Beyond patriarchy, Kim’s film also shows the enduring impact of patrimony on Paik’s art. The film’s wealth of archival historical images of Korea during colonization and the war provide a rare glimpse into the country during the early twentieth century, for which many Korean Americans, like myself, have a visual hunger. The footage of Paik’s first return visit to Korea in 1984, after thirty-four years absence, is also an affecting homecoming of the prodigal son, now a national hero. Despite his decades of disconnection from his birth country, Paik’s global art was also deeply Korean, beyond the most obvious works such as the “Hanbok TVs” and the Tangun sculptures. At the core of Korean art is folk art, and this folk soulfulness subtly but undeniably thrums throughout Paik’s work, as seen in the tactile materiality of old burnished wood and natural materials, the attention to handicraft and bricolage, and the sense of the squat, sturdy, and earthy. The arc of the film, and trajectory of Paik’s career, ultimately address the quintessential question of all multi-hyphenate artists, as true in the twenty-first century as in the twentieth: how to unify one’s intersectionality and transcend one’s othered-ness to create work defying the limitations of genre, language, nation, and culture.
The director’s sensitivity to these cultural questions, and her cultural subjectivity, make fellow Asian Americans like myself feel thoroughly “seen” throughout the film. She includes commentators’ recognition of Fluxus as the first Western and global art movement that included Asians as core members (e.g. Nam June Paik, Yoko Ono, Shigeko Kubota)—a crucial fact that art history often elides. Kim includes Paik’s critiques of the Vietnam War and its era’s images: “Most Asian faces we encounter on the American TV screen are either miserable refugees, wretched prisoners, or hated dictators,” an excursus that feels validating and, in 2023, unfortunately, all too current.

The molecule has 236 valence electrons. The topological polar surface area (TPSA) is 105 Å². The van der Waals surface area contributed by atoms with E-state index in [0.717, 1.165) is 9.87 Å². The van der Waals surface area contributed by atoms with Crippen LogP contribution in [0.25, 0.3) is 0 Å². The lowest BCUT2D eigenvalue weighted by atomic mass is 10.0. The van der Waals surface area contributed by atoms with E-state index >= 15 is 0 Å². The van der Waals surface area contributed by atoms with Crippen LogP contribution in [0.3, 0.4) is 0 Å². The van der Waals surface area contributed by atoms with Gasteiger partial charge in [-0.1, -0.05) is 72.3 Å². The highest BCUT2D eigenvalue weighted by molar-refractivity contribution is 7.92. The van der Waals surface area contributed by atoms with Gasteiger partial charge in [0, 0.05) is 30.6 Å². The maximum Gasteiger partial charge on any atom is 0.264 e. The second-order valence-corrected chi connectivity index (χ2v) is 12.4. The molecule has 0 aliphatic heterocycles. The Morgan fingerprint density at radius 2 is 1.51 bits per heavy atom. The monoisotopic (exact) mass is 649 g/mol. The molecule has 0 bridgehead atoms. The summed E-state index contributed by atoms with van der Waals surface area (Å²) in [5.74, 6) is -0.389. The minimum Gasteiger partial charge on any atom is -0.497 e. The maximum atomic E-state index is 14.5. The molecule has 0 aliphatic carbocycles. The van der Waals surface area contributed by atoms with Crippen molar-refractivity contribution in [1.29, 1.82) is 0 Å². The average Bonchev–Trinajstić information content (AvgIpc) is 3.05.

Kim deftly navigates the tremendous amount of ground covered in this film, but at the expense of a few interviews, the film might have benefitted from a bit more on Paik’s writings, family, and art historical context. The rush to get through a life teeming with personages also gives short shrift to Paik’s wife, Shigeko Kubota, a major video and performance artist in her own right. Kubota's prescience seems to have averted catastrophe on at least one occasion, saving Paik’s entire body of work from loss in a loft flood. Unfortunately, in the film’s few cursory glimpses of her, she suffers coming off as rather clingy and nagging. But, overall, these are minor issues easily overlooked in the film’s otherwise remarkable achievement.
Paik never had children, but the film shows he mentored many. His perennially avuncular manner also bore something of the harabagi, or Korean grandfather. Notably, neither of the two key figures behind this film—producer Steven Yeun and director Amanda Kim—had been born yet when Paik was creating his seminal works such as TV-Bra for Living Sculpture (1969), Global Groove (1973), and TV Buddha (1974). Paik’s first museum retrospective at the Whitney in 1982 was a year before Yeun’s birth. For a futurist like Paik, it makes sense that his story be told by a generation young enough to be his grandchildren—a generation more in step with K-pop than the Korean War, and fully weaned on the mediated age he prophesied. If Paik was the most significant artist of Korean descent of the twentieth century, Yeun is rapidly becoming the acting analogue for the twenty first, a suitably high-profile choice to bring Paik to life in his thoughtful reading of his poignant letters and illuminating writings. The democratic impulse at the heart of Paik’s work is a good fit for this Hollywood production and for a debut helmed by a young unknown rather than an art world insider. Lacking art jargon and pedigrees, Nam June Paik: Moon is the Oldest TV is as wondrously accessible, exuberant, and enthralling as its subject. It rightfully situates Paik in the center of the avant-garde and reveals him to be a cultural figure as towering as his monumental video sculptures.